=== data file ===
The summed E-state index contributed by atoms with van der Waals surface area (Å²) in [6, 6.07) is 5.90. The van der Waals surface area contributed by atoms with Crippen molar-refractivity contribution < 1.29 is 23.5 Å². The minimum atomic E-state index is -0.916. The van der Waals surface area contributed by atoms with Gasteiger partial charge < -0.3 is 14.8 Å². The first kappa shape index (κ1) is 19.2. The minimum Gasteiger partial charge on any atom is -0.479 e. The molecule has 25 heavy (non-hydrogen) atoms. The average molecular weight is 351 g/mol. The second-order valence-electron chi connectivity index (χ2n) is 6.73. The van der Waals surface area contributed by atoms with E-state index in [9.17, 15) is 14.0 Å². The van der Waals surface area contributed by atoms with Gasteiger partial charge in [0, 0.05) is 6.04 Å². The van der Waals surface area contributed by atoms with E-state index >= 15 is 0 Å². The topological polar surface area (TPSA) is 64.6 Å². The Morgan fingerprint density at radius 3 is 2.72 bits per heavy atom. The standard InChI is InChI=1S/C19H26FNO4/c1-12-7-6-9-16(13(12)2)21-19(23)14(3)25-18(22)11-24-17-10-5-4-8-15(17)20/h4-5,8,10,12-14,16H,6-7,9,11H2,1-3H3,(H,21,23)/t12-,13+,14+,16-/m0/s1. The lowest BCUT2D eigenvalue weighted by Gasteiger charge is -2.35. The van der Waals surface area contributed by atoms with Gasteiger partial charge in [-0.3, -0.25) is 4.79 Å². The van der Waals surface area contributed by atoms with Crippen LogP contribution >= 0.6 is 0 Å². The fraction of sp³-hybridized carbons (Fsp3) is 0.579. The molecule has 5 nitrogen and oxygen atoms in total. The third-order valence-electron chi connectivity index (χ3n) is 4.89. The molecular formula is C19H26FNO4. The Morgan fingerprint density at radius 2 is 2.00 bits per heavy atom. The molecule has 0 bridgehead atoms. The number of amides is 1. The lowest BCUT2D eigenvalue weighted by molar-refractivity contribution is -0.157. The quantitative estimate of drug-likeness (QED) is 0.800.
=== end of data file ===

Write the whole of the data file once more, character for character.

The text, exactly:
The summed E-state index contributed by atoms with van der Waals surface area (Å²) in [6, 6.07) is 5.90. The van der Waals surface area contributed by atoms with Crippen molar-refractivity contribution < 1.29 is 23.5 Å². The minimum atomic E-state index is -0.916. The van der Waals surface area contributed by atoms with Gasteiger partial charge < -0.3 is 14.8 Å². The first kappa shape index (κ1) is 19.2. The minimum Gasteiger partial charge on any atom is -0.479 e. The molecule has 25 heavy (non-hydrogen) atoms. The average molecular weight is 351 g/mol. The second-order valence-electron chi connectivity index (χ2n) is 6.73. The van der Waals surface area contributed by atoms with E-state index in [9.17, 15) is 14.0 Å². The van der Waals surface area contributed by atoms with Gasteiger partial charge in [0, 0.05) is 6.04 Å². The van der Waals surface area contributed by atoms with E-state index >= 15 is 0 Å². The topological polar surface area (TPSA) is 64.6 Å². The Morgan fingerprint density at radius 3 is 2.72 bits per heavy atom. The standard InChI is InChI=1S/C19H26FNO4/c1-12-7-6-9-16(13(12)2)21-19(23)14(3)25-18(22)11-24-17-10-5-4-8-15(17)20/h4-5,8,10,12-14,16H,6-7,9,11H2,1-3H3,(H,21,23)/t12-,13+,14+,16-/m0/s1. The lowest BCUT2D eigenvalue weighted by Gasteiger charge is -2.35. The van der Waals surface area contributed by atoms with Gasteiger partial charge in [-0.3, -0.25) is 4.79 Å². The van der Waals surface area contributed by atoms with Crippen LogP contribution >= 0.6 is 0 Å². The fraction of sp³-hybridized carbons (Fsp3) is 0.579. The molecule has 5 nitrogen and oxygen atoms in total. The third-order valence-electron chi connectivity index (χ3n) is 4.89. The molecular formula is C19H26FNO4. The Morgan fingerprint density at radius 2 is 2.00 bits per heavy atom. The molecule has 0 bridgehead atoms. The number of amides is 1. The lowest BCUT2D eigenvalue weighted by molar-refractivity contribution is -0.157. The quantitative estimate of drug-likeness (QED) is 0.800.